Differences Between a Copywriter & Copy Editor


Copywriter and copy editor are very different positions. The job title "copywriter" typically refers to someone who prepares written copy for advertisements. The copy editor performs basic editing of written copy for news organizations, websites, book publishers and other companies to ensure copy meets the goals and standards of the publication. Though they work in separate industries, professionals in these roles share the goal of creating the best final written piece for respective employers or clients.

Background Requirements

  • A copywriter usually needs a bachelor's degree in marketing, advertising, journalism, communications or a related field. An effective copywriter combines creativity, marketing awareness and professional writing abilities. Copy editors start with a degree in journalism, English or communications. Most gain a few years of experience in a reporter position before landing an editing job. Along with English language expertise, copy editors need a keen eye for recognizing quality content.

Pay Variance

  • Salary data specific to copywriters and copy editors is difficult to find. However, the U.S. Bureau of Labor Statistics reports that the typical "writer" made more than the typical "editor" as of May 2012, although these positions covered a wide range of jobs that went beyond copywriter and copy editor. For example, the BLS's "Writers and Authors" job category includes novelists, screenwriters, songwriters and biographers in addition to copywriters, while the "Editor" category includes everything from publication assistants to high-ranking executive editors. In any case, the median writer pay was $55,940 per year as of May 2012, while the median editor pay was $53,880 per year. Job growth is expected to remain pretty flat for both career types in coming years. The BLS projected a 3 percent increase in writing positions from 2012 to 2022, compared to a 2 percent decline in editor jobs.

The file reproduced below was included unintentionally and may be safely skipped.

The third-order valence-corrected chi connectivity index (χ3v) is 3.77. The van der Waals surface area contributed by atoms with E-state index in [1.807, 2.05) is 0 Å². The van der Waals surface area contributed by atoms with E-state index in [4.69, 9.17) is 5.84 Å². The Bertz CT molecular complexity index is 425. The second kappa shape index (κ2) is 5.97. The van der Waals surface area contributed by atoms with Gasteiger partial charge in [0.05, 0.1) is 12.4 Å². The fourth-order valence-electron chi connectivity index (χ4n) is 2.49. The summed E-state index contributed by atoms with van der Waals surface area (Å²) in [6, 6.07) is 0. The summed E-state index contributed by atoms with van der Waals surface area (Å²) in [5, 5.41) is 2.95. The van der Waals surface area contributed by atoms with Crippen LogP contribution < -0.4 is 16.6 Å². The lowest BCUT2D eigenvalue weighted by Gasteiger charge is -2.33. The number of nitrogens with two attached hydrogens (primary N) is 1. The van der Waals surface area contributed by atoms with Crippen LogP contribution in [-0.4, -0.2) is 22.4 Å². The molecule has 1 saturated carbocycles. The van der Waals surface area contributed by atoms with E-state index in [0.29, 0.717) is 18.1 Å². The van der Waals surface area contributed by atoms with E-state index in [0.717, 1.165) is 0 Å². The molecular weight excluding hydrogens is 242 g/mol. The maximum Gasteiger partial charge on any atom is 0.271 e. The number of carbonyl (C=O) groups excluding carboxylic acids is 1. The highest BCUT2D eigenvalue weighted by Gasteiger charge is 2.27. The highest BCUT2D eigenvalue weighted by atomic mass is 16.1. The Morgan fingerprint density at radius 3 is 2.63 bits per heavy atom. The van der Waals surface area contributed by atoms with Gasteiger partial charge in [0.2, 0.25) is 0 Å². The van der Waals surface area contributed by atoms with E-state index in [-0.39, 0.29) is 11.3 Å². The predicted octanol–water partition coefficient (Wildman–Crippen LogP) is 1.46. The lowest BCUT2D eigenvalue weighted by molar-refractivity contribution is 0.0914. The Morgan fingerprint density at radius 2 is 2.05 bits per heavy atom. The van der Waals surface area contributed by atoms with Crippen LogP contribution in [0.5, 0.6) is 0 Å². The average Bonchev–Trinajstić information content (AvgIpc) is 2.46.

Copywriter Goals

  • The primary role of the copywriter is to develop advertising copy that informs, persuades or reminds a client's target audience about a brand, product or service. The copywriter collaborates with the art director to develop a creative strategy for a given advertisement. He then creates the words that convey benefits to the targeted prospects. Compelling copy is essential to achieving the advertiser's goals, which is to prompt targeted prospects to take the desired action.

Copy Editor Goals

  • The copy editor's job is to evaluate the writer's work, with particular emphasis on grammar, spelling and punctuation. While it is the writer's responsibility to prepare factual content, it is the copy editor's job to fact-check the copy to ensure it is accurate before it gets published or printed. The copy editor doesn't typically oversee copy assignments nor have creative oversight. However, she does help the writer finalize content that meets the basic requirements of a particular piece. The BLS reports that copy editors might also suggest revisions to improve clarity or accuracy, such as changing words or rearranging sentences.

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